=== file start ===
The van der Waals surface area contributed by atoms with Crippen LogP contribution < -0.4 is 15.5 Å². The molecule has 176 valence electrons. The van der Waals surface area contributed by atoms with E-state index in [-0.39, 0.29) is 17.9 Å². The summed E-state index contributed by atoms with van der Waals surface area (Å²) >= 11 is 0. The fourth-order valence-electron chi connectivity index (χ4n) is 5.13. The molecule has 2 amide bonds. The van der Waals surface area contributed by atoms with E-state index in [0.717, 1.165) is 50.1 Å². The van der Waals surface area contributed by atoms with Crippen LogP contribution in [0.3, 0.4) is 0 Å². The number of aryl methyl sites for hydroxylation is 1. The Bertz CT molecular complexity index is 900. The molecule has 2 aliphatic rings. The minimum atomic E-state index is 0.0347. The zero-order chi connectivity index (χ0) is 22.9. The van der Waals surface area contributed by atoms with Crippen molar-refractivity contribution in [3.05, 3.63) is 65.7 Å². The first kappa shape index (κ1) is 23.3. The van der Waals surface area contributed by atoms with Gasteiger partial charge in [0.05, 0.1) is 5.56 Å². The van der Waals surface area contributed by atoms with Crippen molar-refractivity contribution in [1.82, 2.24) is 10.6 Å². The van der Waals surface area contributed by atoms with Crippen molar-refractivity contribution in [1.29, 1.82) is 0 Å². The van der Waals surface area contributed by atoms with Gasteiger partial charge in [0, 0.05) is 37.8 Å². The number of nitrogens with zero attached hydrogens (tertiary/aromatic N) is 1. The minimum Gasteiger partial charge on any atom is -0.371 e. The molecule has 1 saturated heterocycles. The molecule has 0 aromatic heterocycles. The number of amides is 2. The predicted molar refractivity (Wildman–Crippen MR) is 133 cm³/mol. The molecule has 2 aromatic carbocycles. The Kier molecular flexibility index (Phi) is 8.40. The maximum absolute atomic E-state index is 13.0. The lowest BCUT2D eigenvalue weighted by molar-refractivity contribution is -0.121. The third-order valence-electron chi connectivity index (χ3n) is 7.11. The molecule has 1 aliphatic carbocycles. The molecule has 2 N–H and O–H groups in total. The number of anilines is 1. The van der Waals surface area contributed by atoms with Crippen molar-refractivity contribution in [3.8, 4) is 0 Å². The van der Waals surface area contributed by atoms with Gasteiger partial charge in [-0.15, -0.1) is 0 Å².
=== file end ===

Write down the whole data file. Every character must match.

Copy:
The van der Waals surface area contributed by atoms with Crippen LogP contribution < -0.4 is 15.5 Å². The molecule has 176 valence electrons. The van der Waals surface area contributed by atoms with E-state index in [-0.39, 0.29) is 17.9 Å². The summed E-state index contributed by atoms with van der Waals surface area (Å²) >= 11 is 0. The fourth-order valence-electron chi connectivity index (χ4n) is 5.13. The molecule has 2 amide bonds. The van der Waals surface area contributed by atoms with E-state index in [0.717, 1.165) is 50.1 Å². The van der Waals surface area contributed by atoms with Crippen LogP contribution in [0.3, 0.4) is 0 Å². The number of aryl methyl sites for hydroxylation is 1. The Bertz CT molecular complexity index is 900. The molecule has 2 aliphatic rings. The minimum atomic E-state index is 0.0347. The zero-order chi connectivity index (χ0) is 22.9. The van der Waals surface area contributed by atoms with Crippen molar-refractivity contribution in [3.05, 3.63) is 65.7 Å². The first kappa shape index (κ1) is 23.3. The van der Waals surface area contributed by atoms with Gasteiger partial charge in [0.05, 0.1) is 5.56 Å². The van der Waals surface area contributed by atoms with Crippen molar-refractivity contribution in [1.82, 2.24) is 10.6 Å². The van der Waals surface area contributed by atoms with Crippen molar-refractivity contribution in [1.29, 1.82) is 0 Å². The van der Waals surface area contributed by atoms with Gasteiger partial charge in [0, 0.05) is 37.8 Å². The number of nitrogens with zero attached hydrogens (tertiary/aromatic N) is 1. The minimum Gasteiger partial charge on any atom is -0.371 e. The molecule has 1 saturated heterocycles. The molecule has 0 aromatic heterocycles. The number of amides is 2. The predicted molar refractivity (Wildman–Crippen MR) is 133 cm³/mol. The molecule has 2 aromatic carbocycles. The Kier molecular flexibility index (Phi) is 8.40. The maximum absolute atomic E-state index is 13.0. The lowest BCUT2D eigenvalue weighted by molar-refractivity contribution is -0.121. The third-order valence-electron chi connectivity index (χ3n) is 7.11. The molecule has 1 aliphatic carbocycles. The molecule has 2 N–H and O–H groups in total. The number of anilines is 1. The van der Waals surface area contributed by atoms with Crippen molar-refractivity contribution in [3.8, 4) is 0 Å². The van der Waals surface area contributed by atoms with Gasteiger partial charge in [-0.15, -0.1) is 0 Å².